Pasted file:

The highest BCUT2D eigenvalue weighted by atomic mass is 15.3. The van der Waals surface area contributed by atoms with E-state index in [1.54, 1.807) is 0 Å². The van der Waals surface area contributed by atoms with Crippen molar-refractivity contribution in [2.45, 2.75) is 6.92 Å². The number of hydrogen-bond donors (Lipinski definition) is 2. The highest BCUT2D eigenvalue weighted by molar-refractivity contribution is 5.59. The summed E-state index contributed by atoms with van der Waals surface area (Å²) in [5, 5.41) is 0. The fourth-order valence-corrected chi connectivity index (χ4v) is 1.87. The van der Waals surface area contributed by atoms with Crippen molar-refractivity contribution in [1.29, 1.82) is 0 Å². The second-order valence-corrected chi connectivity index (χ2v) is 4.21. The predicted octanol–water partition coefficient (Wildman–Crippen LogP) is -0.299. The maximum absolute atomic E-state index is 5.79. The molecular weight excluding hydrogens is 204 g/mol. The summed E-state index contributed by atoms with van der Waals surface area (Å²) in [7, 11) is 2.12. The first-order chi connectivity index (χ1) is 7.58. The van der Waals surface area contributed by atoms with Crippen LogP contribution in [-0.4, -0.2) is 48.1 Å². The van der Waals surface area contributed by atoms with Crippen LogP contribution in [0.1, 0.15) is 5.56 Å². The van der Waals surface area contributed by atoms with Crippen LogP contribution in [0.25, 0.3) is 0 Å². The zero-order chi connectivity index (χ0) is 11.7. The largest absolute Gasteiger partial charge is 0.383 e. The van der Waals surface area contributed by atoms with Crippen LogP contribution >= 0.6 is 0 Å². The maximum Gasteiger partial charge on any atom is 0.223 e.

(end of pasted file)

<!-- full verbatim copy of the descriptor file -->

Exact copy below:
The highest BCUT2D eigenvalue weighted by atomic mass is 15.3. The van der Waals surface area contributed by atoms with E-state index in [1.54, 1.807) is 0 Å². The van der Waals surface area contributed by atoms with Crippen molar-refractivity contribution in [2.45, 2.75) is 6.92 Å². The number of hydrogen-bond donors (Lipinski definition) is 2. The highest BCUT2D eigenvalue weighted by molar-refractivity contribution is 5.59. The summed E-state index contributed by atoms with van der Waals surface area (Å²) in [5, 5.41) is 0. The fourth-order valence-corrected chi connectivity index (χ4v) is 1.87. The van der Waals surface area contributed by atoms with Crippen molar-refractivity contribution in [1.29, 1.82) is 0 Å². The second-order valence-corrected chi connectivity index (χ2v) is 4.21. The predicted octanol–water partition coefficient (Wildman–Crippen LogP) is -0.299. The maximum absolute atomic E-state index is 5.79. The molecular weight excluding hydrogens is 204 g/mol. The summed E-state index contributed by atoms with van der Waals surface area (Å²) in [7, 11) is 2.12. The first-order chi connectivity index (χ1) is 7.58. The van der Waals surface area contributed by atoms with Crippen LogP contribution in [-0.4, -0.2) is 48.1 Å². The van der Waals surface area contributed by atoms with Crippen LogP contribution in [0.1, 0.15) is 5.56 Å². The van der Waals surface area contributed by atoms with Crippen LogP contribution in [0.25, 0.3) is 0 Å². The zero-order chi connectivity index (χ0) is 11.7. The largest absolute Gasteiger partial charge is 0.383 e. The van der Waals surface area contributed by atoms with Crippen LogP contribution >= 0.6 is 0 Å². The maximum Gasteiger partial charge on any atom is 0.223 e.